Ever since I’ve had children I have made a real effort in trying to organise our finances and make sure we are reasonably secure. This has meant being really genuinely thrifty at times, going without things and sorting out our finances. To this end I can reveal that we are a family which (other than our mortgage) lives debt free. We have no credit cards, we don’t use them, if we can’t pay for something then we go without. I’m not going to say that this is an easy way to live, its incredibly hard at times, but it has worked for us and slowly we are saving a bit for our future. I have a goal in mind with regards to saving, I’m aiming to gather at least three months of our income in savings to fall back on.
Now, just imagine if you put all your hard earned savings in the bank, only to discover that something happened to the bank and you couldn’t get hold of it. That’s where the Financial Services Compensation Scheme comes in. Its free to consumers, completely automatic and backed by Government, protecting against deposits, insurance, investments and mortgage broking. There really is no excuse not to do a bit of saving and protect your future.
The FSCS is launching a brand new campaign today with Fearne Cotton which aims to encourage people to think about protecting their future. They want you to be reassured that your money is protected up to £85,000 per person if your bank, building society or credit union goes bust.
Fearne Cotton is now one of Britain’s most popular and well known television and radio presenters, but that doesn’t mean that she is complacent about money. The FSCS interviewed her about her attitude to money and you can watch the video here:
I really enjoyed hearing what Fearne has to say about money. Its interesting to hear another woman and mothers approach to it all and she has gained loads of credibility with me by saying that she is still uncomfortable spending £300 on a jumper. I think she has a lot to say which will resonate with lots of people and if any readers happen to have teenage children you might find these quotes about what Fearne did with her money once she started earning useful (they are taken from the video):
“From the second I started earning I gave my mum a bit of housekeeping because obviously I was earning but I was still living under her roof so I thought that we came to the conclusion that it was good that I gave her a little bit of housekeeping just to kind of you know, pay my way and have that understanding.”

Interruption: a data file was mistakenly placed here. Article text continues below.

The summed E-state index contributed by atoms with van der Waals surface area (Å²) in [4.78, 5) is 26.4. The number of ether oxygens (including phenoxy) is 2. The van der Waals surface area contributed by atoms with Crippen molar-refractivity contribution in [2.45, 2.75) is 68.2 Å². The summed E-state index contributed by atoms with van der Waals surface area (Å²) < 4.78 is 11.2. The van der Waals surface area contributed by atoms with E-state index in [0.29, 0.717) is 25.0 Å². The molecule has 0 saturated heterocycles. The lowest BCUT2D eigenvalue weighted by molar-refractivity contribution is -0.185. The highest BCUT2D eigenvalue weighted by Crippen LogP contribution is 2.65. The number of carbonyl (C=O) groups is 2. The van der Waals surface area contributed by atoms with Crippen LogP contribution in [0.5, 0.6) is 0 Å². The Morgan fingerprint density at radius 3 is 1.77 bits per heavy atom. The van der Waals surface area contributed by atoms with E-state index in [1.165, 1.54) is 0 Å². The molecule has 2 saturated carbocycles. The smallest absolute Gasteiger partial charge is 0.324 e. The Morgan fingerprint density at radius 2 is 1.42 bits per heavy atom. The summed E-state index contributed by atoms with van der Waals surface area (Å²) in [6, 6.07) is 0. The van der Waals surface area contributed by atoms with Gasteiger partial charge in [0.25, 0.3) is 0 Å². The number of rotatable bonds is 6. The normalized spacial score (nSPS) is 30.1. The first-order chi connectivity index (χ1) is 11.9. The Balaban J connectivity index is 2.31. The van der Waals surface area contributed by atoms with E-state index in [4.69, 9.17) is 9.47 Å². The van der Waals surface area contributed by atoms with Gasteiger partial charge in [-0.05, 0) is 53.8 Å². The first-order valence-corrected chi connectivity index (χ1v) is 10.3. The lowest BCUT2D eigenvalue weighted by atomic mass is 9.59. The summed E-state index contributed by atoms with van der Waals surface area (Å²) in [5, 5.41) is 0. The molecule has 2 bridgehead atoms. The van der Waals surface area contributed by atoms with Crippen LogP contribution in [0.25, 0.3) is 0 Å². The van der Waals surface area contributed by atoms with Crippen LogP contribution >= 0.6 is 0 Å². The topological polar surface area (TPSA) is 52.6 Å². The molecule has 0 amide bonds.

“I put all of it in a savings account straight away. I wasn’t one of those people and I’m so grateful that I wasn’t but I didn’t just go out and go to the designer shops straight away and buy loads of new clothes, because I never had before so that wasn’t something that felt natural to me to start shopping on Bond Street or whatever. I just didn’t have that in me and I still don’t have it in me – I’m still quite a thrifty person in that way, but I think that’s because of years before my sort of growing up years, I didn’t really have those opportunities.”
One of the things which many children use their savings for is to buy a car. Unfortunately I didn’t manage to save enough when I was younger so not only did I have the fear you get when you first start driving, I also had the worry that I might damage my parents car! So I’m quite jealous hearing all about when Fearne met Ethel the car:
“It was all in a savings account until I kind of thought right, what am I aiming for here and approaching my 17th birthday it was all about a car and a red Fiat Punto at that – that was my dream.”
“Having a car was the ultimate freedom. I just remember the first time I got behind the wheel – I was in my own car, listening to music – life was good. It was a really empowering moment.”
As I’ve said previously, for us, savings are becoming increasingly important and I’m trying really hard to make sure that my children save and have an understanding of the value of money. I don’t think I could have summed it all up better than Fearne:
“I always try to have savings in the bank and I always try and just have that element of comfort. Now also, because I’m a Mum, its not about me saving up for silly things, its about really sort of creating some stability, comfort for my family, for my kid, for my step kids, and just feeling really comfortable and safe with savings.”
“It’s really nice to know as well that now I am a mum and I’ve got a kid and stepkids that I can put money away in an FSCS protected account and have that safety and security there – whether it’s me saving for my first flat back in the day or me now just creating those stable foundations for a family – it’s protected.”